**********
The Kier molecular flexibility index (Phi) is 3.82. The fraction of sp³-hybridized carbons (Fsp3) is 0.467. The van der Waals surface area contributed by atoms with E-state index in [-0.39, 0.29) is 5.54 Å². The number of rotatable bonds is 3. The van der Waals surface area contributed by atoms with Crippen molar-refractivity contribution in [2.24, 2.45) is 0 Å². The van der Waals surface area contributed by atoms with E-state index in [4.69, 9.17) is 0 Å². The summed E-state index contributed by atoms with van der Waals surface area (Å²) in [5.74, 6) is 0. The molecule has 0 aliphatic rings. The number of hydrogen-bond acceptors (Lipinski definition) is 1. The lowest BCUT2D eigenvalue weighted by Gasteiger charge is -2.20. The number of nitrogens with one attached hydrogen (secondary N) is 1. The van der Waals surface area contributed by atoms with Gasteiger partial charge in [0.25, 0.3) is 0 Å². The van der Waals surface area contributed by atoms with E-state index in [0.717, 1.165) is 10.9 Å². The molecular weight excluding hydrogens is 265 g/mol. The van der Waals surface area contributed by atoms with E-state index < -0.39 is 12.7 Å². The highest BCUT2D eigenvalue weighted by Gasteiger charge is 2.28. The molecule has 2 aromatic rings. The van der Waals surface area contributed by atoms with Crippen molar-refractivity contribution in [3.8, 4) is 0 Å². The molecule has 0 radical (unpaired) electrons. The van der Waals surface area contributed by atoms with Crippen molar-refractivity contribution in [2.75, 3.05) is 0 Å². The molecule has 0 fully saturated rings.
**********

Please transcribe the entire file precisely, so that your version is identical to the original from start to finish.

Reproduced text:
The Kier molecular flexibility index (Phi) is 3.82. The fraction of sp³-hybridized carbons (Fsp3) is 0.467. The van der Waals surface area contributed by atoms with E-state index in [-0.39, 0.29) is 5.54 Å². The number of rotatable bonds is 3. The van der Waals surface area contributed by atoms with Crippen molar-refractivity contribution in [2.24, 2.45) is 0 Å². The van der Waals surface area contributed by atoms with E-state index in [4.69, 9.17) is 0 Å². The summed E-state index contributed by atoms with van der Waals surface area (Å²) in [5.74, 6) is 0. The molecule has 0 aliphatic rings. The number of hydrogen-bond acceptors (Lipinski definition) is 1. The lowest BCUT2D eigenvalue weighted by Gasteiger charge is -2.20. The number of nitrogens with one attached hydrogen (secondary N) is 1. The van der Waals surface area contributed by atoms with Gasteiger partial charge in [0.25, 0.3) is 0 Å². The van der Waals surface area contributed by atoms with E-state index in [0.717, 1.165) is 10.9 Å². The molecular weight excluding hydrogens is 265 g/mol. The van der Waals surface area contributed by atoms with E-state index < -0.39 is 12.7 Å². The highest BCUT2D eigenvalue weighted by Gasteiger charge is 2.28. The molecule has 2 aromatic rings. The van der Waals surface area contributed by atoms with Crippen molar-refractivity contribution in [3.8, 4) is 0 Å². The molecule has 0 radical (unpaired) electrons. The van der Waals surface area contributed by atoms with Crippen molar-refractivity contribution in [2.75, 3.05) is 0 Å². The molecule has 0 fully saturated rings.